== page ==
Happy New Year 2016

Happy New Year 2016

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The red sun rose on the eastern horizon this morning heralding the New Year 2016, bidding farewell to an eventful 2015 into eternity, with new promises as well as challenges for the people of Bangladesh as for those of the rest of the world. The coming of the New Year was preceded by the elections in 234 municipalities, on a party basis for the first time. There have been winners and losers, and differences of interpretation of the results, yet the democratic process has remained pronounced. After a disturbed beginning over political movement of the opposition, a relatively tranquil environment in 2015 gave economic activities a fresh lease of life. The return of the opposition to the second election after the 3-month turmoil has further consolidated this optimism. The opposition has taken part in the Dhaka and Chittagong City Corporaion elections by ending the agitation that was ruthlessly suppressed. Yet threat of terrorist attacks has compelled the banning of 31st night celebrations, just like cities in the rest of the globe went under alert.The air of optimism has been brought by some developments. Implementation of the Land Boundary Agreement between Bangladesh and India led to the resolution of the six-decade-old problem of 52,000 people of 161 enclaves inside each other’s territories, who lived in a stateless environment all these years. An initiative has been taken for survey of the unmarked portions of the 4096-kilometer-long border, and strengthening of connectivity to increase people-to-people contacts, trade, commerce and friendly relations. Bangladesh has been honoured for notable initiatives taken to protect against climate change by launching the world’s first climate action plan, success in microcredit programs, women empowerment and poverty reduction. The preceding year has been marked also by the start of work of construction of the main bridge over the Padma primarily with domestic resources. The economic growth rate has remained above 6.5 percentage points. On the political and social fronts however a deep hole that has set in, has grown bigger in size rather than narrowing down.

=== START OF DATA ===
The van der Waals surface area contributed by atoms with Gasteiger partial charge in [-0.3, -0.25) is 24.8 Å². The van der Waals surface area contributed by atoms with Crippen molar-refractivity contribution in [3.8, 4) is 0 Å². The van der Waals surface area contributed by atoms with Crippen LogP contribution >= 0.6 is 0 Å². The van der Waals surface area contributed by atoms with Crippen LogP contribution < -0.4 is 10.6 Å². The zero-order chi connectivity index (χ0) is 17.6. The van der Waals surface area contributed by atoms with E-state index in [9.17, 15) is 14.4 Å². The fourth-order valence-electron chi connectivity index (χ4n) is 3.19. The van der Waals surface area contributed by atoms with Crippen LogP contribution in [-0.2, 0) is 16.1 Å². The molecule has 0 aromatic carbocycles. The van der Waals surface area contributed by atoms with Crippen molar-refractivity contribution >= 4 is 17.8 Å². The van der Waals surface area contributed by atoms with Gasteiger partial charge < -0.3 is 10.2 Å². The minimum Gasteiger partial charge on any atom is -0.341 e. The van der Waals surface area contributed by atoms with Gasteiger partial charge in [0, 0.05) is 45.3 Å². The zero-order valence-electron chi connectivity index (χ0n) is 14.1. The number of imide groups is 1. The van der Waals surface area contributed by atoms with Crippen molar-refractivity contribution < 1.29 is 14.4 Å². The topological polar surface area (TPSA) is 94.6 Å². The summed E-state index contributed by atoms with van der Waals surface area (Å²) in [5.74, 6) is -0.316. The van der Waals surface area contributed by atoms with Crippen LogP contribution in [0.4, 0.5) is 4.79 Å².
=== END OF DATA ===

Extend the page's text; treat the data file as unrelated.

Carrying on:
On the international front, the world is now at a crossroads with old Cold War foes starting to reassert their own positions. At least half a dozen emerging nations are very active to have their say in global and regional affairs. The Syrian war has taken complex dimensions with a new alliance emerging under direct Russian involvement. An Islamic Alliance against militancy has again been announced by Saudi Arabia alongside the US-led coalition. The fierce multi-pronged battles that are being fought primarily targeting the ISIS with occasional frictions between allies of the US and Russia carry risks of leading to a Third World War, according to strategists. Fresh alignments are taking roots also in areas of trade and finance with the Asian Infrastructure Investment Bank coming up with China’s backing, and the US-backed Trans Pacific Partnership taking shape with veiled geopolitical objectives. Against this backdrop Bangladesh needs to chart its path craftily to steer its economic momentum clear of visible adversities. External relations of a country are dependent on its internal strength. A country can be called strong to the optimum level if different sections of its people operate under a rock solid unity in diversity. Unity is the strongest when all sections of the people have strong emotional communion and mutual give and take from their respective positions of dignity. Economic growth should be strongly balanced through distribution of wealth under some rules based on consensus. Otherwise the bond of unity shall remain fragile and keep the country weak both internally and externally.

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